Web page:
To me, Nice is a lovely mix of France and Italy that makes it a very attractive place to live. The best of both worlds in a way. Head to Place Masséna or Place Garibaldi where the colors of the buildings all in ocre or dark red will remind you of Italian cities. The coffee shops and restaurants all around lead for the passagieta concept, ditto the fountains and lots of gorgeous buildings and palazzi (new and less new) that show a French city with an attractive architecture. Great renovation and cleaning and, merci, no sky scrapers.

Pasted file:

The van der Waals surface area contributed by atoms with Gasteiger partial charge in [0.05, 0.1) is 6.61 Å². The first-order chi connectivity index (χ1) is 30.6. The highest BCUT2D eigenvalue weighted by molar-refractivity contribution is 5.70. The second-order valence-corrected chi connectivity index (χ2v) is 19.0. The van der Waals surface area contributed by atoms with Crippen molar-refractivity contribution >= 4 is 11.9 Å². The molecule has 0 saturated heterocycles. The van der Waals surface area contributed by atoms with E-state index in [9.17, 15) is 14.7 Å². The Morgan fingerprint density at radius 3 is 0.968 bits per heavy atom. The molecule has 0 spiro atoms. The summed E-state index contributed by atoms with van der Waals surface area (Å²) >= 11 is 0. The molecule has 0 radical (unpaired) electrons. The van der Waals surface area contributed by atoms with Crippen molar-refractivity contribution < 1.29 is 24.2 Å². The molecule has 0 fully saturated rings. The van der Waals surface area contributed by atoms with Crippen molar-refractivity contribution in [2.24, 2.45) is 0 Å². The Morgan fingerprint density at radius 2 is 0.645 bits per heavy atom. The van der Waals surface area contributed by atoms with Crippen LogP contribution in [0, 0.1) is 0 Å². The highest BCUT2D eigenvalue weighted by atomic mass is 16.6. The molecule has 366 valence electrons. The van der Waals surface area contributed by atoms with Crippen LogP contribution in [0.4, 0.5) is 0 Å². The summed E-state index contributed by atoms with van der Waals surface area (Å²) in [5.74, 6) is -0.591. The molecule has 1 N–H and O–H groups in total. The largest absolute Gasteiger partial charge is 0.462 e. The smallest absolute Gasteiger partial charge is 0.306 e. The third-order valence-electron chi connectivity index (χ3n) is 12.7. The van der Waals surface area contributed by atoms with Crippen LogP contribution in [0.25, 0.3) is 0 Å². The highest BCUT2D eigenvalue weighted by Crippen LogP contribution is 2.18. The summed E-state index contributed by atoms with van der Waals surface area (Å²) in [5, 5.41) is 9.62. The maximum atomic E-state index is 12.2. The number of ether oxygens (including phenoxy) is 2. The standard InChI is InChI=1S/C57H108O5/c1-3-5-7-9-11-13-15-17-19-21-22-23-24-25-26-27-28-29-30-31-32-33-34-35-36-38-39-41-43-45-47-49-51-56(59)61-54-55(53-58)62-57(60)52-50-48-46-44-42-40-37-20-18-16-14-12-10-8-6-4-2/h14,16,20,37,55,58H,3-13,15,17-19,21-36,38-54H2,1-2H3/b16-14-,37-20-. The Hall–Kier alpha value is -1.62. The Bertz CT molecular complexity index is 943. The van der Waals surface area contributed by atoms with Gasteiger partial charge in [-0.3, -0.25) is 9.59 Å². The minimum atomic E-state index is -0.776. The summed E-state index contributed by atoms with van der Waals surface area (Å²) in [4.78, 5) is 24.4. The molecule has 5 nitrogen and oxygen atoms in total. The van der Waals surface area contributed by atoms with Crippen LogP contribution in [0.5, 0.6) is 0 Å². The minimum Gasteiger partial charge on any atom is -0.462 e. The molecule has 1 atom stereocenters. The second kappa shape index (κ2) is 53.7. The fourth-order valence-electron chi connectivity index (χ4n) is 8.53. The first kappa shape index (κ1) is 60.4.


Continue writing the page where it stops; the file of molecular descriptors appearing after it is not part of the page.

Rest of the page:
To visit Nice, one can rent by the week all over the city and especially on the Promenade des Anglais, which is a great location for visitors without a car. Now, the bike lanes allow you to ride all along la Baie des Anges, a treat in the early morning particularly. There are plenty of grand hotels, and the recently redone Negresco is still the top in town (and a meal at the Chantecler still tough to get a table at the last minute) but a few additional modern hotels with character and/or pool on the roof are worth considering. The Windsor and High are hot. This time I wanted to explore Cimiez where a friend used to live as it is in a residential area and feels like a little village on its own. A nice stroll to the center, it is quieter and has magnificent views on all of Nice. A stay at the Petit Palais, once the residence of Sacha Guitry (the man had taste) and now a small “hotel de charme” and silence, I may add. Pick one of the rooms with a terrace (small in 203 and 205 and large in 202, my favorite room) and enjoy the lower terrace for breakfast. The staff is charming and the owner, Didier, present and attentive to ensure your stay is delightful. You will not want to leave.